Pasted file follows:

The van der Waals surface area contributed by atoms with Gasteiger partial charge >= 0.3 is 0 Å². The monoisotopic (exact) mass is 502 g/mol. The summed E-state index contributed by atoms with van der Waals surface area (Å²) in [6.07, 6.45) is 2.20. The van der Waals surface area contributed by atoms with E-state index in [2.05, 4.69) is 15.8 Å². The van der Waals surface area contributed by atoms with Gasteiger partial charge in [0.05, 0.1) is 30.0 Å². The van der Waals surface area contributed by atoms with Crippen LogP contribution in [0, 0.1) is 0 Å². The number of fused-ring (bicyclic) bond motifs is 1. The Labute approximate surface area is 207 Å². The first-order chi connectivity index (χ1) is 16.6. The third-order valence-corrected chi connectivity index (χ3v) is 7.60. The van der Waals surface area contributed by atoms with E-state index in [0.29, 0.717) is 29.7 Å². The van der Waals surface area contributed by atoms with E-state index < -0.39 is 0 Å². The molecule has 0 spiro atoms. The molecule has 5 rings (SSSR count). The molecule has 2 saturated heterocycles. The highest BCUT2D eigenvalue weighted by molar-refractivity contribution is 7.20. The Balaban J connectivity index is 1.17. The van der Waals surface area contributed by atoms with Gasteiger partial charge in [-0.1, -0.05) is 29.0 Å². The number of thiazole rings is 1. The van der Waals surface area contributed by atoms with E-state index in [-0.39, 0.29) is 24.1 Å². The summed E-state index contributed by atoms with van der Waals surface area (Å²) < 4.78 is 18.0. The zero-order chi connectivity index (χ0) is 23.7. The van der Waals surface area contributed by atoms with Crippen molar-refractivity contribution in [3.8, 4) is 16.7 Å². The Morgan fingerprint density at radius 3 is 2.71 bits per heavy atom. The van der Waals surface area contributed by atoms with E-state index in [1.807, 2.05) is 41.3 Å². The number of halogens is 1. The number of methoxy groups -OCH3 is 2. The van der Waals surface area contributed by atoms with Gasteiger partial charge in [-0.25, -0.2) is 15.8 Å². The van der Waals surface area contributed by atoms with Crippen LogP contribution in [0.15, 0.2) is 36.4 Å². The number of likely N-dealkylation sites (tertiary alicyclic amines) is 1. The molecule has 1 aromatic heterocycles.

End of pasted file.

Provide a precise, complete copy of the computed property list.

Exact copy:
The van der Waals surface area contributed by atoms with Gasteiger partial charge >= 0.3 is 0 Å². The monoisotopic (exact) mass is 502 g/mol. The summed E-state index contributed by atoms with van der Waals surface area (Å²) in [6.07, 6.45) is 2.20. The van der Waals surface area contributed by atoms with E-state index in [2.05, 4.69) is 15.8 Å². The van der Waals surface area contributed by atoms with Gasteiger partial charge in [0.05, 0.1) is 30.0 Å². The van der Waals surface area contributed by atoms with Crippen LogP contribution in [0, 0.1) is 0 Å². The number of fused-ring (bicyclic) bond motifs is 1. The Labute approximate surface area is 207 Å². The first-order chi connectivity index (χ1) is 16.6. The third-order valence-corrected chi connectivity index (χ3v) is 7.60. The van der Waals surface area contributed by atoms with E-state index in [0.29, 0.717) is 29.7 Å². The van der Waals surface area contributed by atoms with E-state index < -0.39 is 0 Å². The molecule has 0 spiro atoms. The molecule has 5 rings (SSSR count). The molecule has 2 saturated heterocycles. The highest BCUT2D eigenvalue weighted by molar-refractivity contribution is 7.20. The Balaban J connectivity index is 1.17. The van der Waals surface area contributed by atoms with Gasteiger partial charge in [-0.1, -0.05) is 29.0 Å². The number of thiazole rings is 1. The van der Waals surface area contributed by atoms with E-state index in [-0.39, 0.29) is 24.1 Å². The summed E-state index contributed by atoms with van der Waals surface area (Å²) < 4.78 is 18.0. The zero-order chi connectivity index (χ0) is 23.7. The van der Waals surface area contributed by atoms with Crippen molar-refractivity contribution in [3.8, 4) is 16.7 Å². The Morgan fingerprint density at radius 3 is 2.71 bits per heavy atom. The van der Waals surface area contributed by atoms with E-state index in [1.807, 2.05) is 41.3 Å². The number of halogens is 1. The number of methoxy groups -OCH3 is 2. The van der Waals surface area contributed by atoms with Gasteiger partial charge in [-0.25, -0.2) is 15.8 Å². The van der Waals surface area contributed by atoms with Crippen LogP contribution in [0.15, 0.2) is 36.4 Å². The number of likely N-dealkylation sites (tertiary alicyclic amines) is 1. The molecule has 1 aromatic heterocycles.